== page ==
Now, as a Mets fan, I bet you know who the current Mets assistant GM is; it’s the same person who was the assistant to previous GM Omar Minaya — John Ricco.
Interesting, isn’t it, that few know about the assistant GM for MLB’s most successful organization, yet many are aware of the person in the same role for one of MLB’s most disappointing clubs?
Despite the futility, we’ve been hearing for the last few years about Ricco, and how he is an up-and-comer and a future GM — possibly a future GM of the Mets. What this hype is based on, nobody knows, though at least some of it is rumored to be based on a photo of him with a calculator.
First things first: I have nothing against John Ricco, mainly because I know absolutely nothing about him. Unless you want to count the random media and blogosphere tidbits about him being “highly regarded” by “high ranking officials”.
As Greg Prince pointed out recently, MLB GMs don’t have baseball cards, and as a result we as fans really have no clue on how “good” or “bad” any GM — or aspiring GM — is. All we really have to go on are the remarks uttered by anonymous sources — the ubiquitous people “close to the situation” and “high ranking officials within the Mets organization”.
You know what? Those same people kept telling us what a great manager Manny Acta (a.k.a., “Connie Macta”) would be some day. His teams in DC went downhill after taking over for Frank Robinson, and his Indians team seems to be on a similar downward spiral. Could just be a coincidence of bad luck, though. As another example, those “high ranking officials” are the same folks who gave Omar Minaya the keys to the castle and made Tony Bernazard a thought leader. So excuse me if I’m hesitant to trust these “officials”.
Since his work is done behind the scenes, we don’t really know much about Ricco’s job and even less about his performance. All we can look at are the actions and the results. For example, he assisted Omar Minaya, and one of his responsibilities was to help with the contracts and arbitration cases. Presumably that means he was somewhat involved with the negotiation and execution of contracts with, for example, Oliver Perez, Luis Castillo, Alex Cora, Jason Bay, Kelvim Escobar, and Ryota Igarashi. We can also assume he had something to do with the decisions of going to arbitration with (rather than non-tendering) the likes of John Maine, Jeff Francoeur, and Sean Green. Nothing much to boast about there.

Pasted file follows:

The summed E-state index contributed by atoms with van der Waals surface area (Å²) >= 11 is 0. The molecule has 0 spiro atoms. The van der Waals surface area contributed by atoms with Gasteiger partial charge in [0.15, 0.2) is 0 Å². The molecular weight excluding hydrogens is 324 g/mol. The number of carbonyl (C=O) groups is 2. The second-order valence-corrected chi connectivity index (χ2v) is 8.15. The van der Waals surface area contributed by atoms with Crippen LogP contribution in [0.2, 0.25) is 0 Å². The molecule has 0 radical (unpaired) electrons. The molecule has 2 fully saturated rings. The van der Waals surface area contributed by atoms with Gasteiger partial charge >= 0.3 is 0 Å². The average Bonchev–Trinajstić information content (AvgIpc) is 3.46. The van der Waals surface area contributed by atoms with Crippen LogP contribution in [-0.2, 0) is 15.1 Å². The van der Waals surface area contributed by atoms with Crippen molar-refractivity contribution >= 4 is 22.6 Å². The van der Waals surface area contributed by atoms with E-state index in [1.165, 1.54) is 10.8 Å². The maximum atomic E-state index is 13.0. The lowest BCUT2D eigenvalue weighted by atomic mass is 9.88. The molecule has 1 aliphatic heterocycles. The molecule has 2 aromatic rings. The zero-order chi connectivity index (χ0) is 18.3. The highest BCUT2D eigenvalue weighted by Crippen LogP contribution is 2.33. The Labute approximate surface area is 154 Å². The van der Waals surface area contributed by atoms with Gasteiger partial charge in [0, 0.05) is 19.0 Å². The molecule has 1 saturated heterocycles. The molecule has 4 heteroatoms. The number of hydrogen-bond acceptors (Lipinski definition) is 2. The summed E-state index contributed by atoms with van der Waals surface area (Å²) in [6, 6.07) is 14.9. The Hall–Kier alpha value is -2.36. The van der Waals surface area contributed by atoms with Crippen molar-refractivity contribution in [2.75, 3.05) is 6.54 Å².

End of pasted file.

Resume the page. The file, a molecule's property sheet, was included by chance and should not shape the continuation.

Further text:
Speaking of Francoeur, it was Ricco who was praised for being the driving force behind acquiring him from the Braves. How short memory can serve, eh? Again, not exactly something to highlight on the resume — and not something to brag about to a sabermetric-minded analyst.
Yet, despite being a key part of the shenanigans of the Omar Minaya era from the past five years, Ricco is still seen as a “keeper”, and one who could be “groomed” into the GM position by a tutor such as Sandy Alderson. Maybe he is as great as everyone says — I really don’t know. All I know is what I see, and, to quote Bachman Turner Overdrive, I “ain’t seen nuthin’ yet”.
If the organization is to succeed, the next Mets GM needs to have the authority to choose his/her own team — that includes his immediate associates and underlings, the scouting department, the field manager, etc. Maybe that team will include Ricco, maybe it won’t. But let’s not get ahead of ourselves and possibly deluded into thinking John Ricco is the next Theo Epstein or Jon Daniels, just because the Mets’ hype machine says so. Let’s leave it to the soon-to-be-named GM to make that decision, and watch what transpires over the next few years.
About the Author
Joe Janish began MetsToday in 2005 to provide the unique perspective of a high-level player and coach -- he earned NCAA D-1 All-American honors as a catcher and coached several players who went on to play pro ball. As a result his posts often include mechanical evaluations, scout-like analysis, and opinions that go beyond the numbers. Follow Joe's baseball tips on Twitter at @onbaseball and at the On Baseball Google Plus page.